Are we ready? Almost. When you visit the react-native-firebase website, you can see that installation steps require native changes. This is where config plugins unleash their power. A plugin’s purpose is to apply native configuration changes each time when building with EAS Build or running
expo prebuild /
expo run, without bothering you with native stuff.
Fortunately, React Native Firebase (since version 12.4.0) is shipped with some built-in plugins, which do all the necessary configuration. If the plugins weren’t shipped, you’d need to read the config plugins guide, but because they are, all you have to do is to add them to the
plugins section in your
app.json and provide paths to Google-Services files. Your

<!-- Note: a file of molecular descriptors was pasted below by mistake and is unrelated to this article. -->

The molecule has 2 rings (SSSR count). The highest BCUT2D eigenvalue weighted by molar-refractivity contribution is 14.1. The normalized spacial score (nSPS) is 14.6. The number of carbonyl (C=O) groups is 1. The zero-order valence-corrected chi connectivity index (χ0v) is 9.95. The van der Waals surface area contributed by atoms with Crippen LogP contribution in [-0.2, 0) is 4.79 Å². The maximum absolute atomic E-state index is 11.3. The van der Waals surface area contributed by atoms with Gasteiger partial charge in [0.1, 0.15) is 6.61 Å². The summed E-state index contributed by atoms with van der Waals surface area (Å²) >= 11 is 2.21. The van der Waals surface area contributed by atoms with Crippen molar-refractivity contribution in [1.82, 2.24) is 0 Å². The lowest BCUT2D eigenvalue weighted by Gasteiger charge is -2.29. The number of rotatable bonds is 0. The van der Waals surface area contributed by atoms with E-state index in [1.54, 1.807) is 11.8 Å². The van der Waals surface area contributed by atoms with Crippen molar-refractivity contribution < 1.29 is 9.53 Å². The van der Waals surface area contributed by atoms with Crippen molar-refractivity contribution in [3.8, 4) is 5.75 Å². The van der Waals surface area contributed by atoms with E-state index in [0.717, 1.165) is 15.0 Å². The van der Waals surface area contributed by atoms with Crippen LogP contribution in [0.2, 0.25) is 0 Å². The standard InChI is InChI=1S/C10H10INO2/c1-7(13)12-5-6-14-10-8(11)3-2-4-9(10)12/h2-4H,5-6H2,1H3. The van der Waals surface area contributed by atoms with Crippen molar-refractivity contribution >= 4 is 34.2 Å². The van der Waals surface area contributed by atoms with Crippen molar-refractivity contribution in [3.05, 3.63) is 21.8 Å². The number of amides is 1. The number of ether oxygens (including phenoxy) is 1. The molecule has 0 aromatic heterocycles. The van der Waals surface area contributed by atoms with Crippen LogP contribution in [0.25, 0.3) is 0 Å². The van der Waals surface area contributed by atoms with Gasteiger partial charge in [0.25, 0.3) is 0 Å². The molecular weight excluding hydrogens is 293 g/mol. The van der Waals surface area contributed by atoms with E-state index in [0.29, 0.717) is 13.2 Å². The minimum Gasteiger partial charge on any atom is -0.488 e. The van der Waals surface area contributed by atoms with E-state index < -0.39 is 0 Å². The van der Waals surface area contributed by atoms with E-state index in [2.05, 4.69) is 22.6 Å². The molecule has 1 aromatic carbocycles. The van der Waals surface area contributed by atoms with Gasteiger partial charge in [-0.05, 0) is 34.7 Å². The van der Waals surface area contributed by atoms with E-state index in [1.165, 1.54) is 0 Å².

app.json file should contain these lines:
If, for some reason, you need to use older React Native Firebase version than 12.4.0, you can use the
with-rn-firebase plugin, which has very similar functionality.
The plugin idea doesn’t only apply to Firebase; it applies to any native library that requires additional configuration after linking. Since the config plugins API is pretty new, there aren’t yet many libraries that support config plugins. That’s a large area for open-source contributors. You are very welcome to help developing config plugins for your favourite libraries!
4. Run your app
Now, all that’s left to do is to build your app again (EAS Build /
expo run) and you are free to start using Firebase!
This way you have set up react-native-firebase in your own custom Expo Go… I mean development client 😅. Of course, the stuff described in this article is only the tip of an iceberg. There are many more awesome features, including a customizable developer menu. You may also want to share your custom dev client with your team/friends, or even automate it with the CI. You can learn more about all that stuff in Expo Docs.